As the field of social work was still in its infancy in Israel, Shalvi shifted her career focus to higher education, teaching English at Hebrew University and helping create the English department at what is now Ben-Gurion University. Much of Shalvi’s academic work focused on Shakespeare’s writings, about which she continued lecturing until recently.

In 1975, Shalvi took over as principal of the Pelech school, which was founded nine years prior and was on the brink of dissolution when she came on board. Under her tenure, the school became the highly regarded academic institution that it is today, regularly topping lists of Israel’s best high schools. First based solely in Jerusalem, Pelech now has schools in Tel Aviv, Zichron Yaakov and outside Rehovot. There is also now a boy’s Pelech school in Jerusalem. In 1991, shortly after retiring as principal, the Israeli Education Ministry awarded her its top Education Prize.

In a statement, Pelech schools remembered Shalvi as a “great woman who managed and crafted the direction of the school. May her soul be bound with the binding of life [God].”

In 1984, following a conference of U.S. and Israeli women organized by the American Jewish Congress and led by feminist activist Betty Friedan, Shalvi co-founded the Israel Women’s Network along with a number of other academics, Knesset members and activists. Shalvi served as the organization’s chair twice before retiring in 2000.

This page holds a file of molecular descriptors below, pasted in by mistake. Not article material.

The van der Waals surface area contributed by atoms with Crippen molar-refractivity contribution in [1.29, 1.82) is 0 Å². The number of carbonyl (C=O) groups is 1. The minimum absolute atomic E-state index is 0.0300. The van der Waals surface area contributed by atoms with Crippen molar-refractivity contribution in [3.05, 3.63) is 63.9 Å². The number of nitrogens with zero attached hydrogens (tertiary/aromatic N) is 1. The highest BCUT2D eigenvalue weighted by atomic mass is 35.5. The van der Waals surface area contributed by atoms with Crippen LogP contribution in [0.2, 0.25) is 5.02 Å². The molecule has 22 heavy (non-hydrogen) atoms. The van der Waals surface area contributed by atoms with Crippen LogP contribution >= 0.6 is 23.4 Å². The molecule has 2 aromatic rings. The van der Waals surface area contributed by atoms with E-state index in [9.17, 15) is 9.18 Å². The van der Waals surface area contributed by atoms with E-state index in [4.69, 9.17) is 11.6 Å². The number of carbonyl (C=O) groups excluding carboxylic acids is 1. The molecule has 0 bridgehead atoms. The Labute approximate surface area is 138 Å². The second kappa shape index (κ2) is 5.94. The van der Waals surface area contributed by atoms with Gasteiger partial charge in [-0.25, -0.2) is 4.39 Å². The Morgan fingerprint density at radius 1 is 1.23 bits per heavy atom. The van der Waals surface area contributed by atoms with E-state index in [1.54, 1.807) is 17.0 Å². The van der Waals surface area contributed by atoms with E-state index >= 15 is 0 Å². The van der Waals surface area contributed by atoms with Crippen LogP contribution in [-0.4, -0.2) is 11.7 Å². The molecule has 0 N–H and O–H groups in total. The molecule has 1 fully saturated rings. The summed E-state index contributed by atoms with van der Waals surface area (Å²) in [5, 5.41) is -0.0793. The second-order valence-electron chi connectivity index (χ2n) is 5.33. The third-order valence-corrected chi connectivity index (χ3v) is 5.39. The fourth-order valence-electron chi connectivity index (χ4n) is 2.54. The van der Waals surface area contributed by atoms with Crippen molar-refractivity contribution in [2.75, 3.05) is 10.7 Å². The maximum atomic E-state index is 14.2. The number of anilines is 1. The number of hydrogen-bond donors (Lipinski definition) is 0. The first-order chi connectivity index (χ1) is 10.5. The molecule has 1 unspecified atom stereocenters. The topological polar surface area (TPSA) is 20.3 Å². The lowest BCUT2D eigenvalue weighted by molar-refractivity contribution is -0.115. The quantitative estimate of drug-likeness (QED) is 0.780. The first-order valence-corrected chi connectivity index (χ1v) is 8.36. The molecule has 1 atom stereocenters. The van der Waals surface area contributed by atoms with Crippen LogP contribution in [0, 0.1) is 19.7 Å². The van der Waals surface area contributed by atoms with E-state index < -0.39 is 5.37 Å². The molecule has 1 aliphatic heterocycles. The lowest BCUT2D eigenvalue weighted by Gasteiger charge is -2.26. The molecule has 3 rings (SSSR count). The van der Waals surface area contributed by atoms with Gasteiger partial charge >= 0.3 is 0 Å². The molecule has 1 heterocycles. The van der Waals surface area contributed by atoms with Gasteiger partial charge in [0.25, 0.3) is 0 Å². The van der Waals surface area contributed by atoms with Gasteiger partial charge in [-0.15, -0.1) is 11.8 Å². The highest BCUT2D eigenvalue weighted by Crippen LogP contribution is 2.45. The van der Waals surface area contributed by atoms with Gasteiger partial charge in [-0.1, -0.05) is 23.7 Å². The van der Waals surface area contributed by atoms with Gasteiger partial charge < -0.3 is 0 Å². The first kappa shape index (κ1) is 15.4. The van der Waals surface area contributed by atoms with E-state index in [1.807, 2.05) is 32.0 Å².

“Two years ago, she came back to serve on the board of the Israel Women’s Network,” Fischer Lalo said. “It was important for us to have her back.”

During its nearly 40 years of activities, the Israel Women’s Network has worked to combat sex trafficking and sexual harassment in Israel, as well as fighting gender-based wage inequalities.

“Our most significant achievement,” Shalvi told Hadassah Magazine earlier this year, “was in drawing women’s attention to the anomalies in pay between women and men and other forms of discrimination. And the fact that women no longer felt ashamed of the term ‘feminist.’ They no longer believed we already had equality.”

In 1988, the organization also helped spark the ongoing controversy over female prayer at the Western Wall. During a conference organized by IWN, Hadassah and the American Jewish Committee, a group of women visited the Western Wall with the intention of holding a Torah reading at the site, which met fierce opposition from many of the other worshippers. This led to the creation of the Women of the Wall, which continues to hold monthly female-led prayer services at the Western Wall and is still actively fighting in Israel’s High Court of Justice for the right to read Torah at the site.

Shalvi was sharply critical of the mixing of religion and state in Israel, particularly the role of the Chief Rabbinate.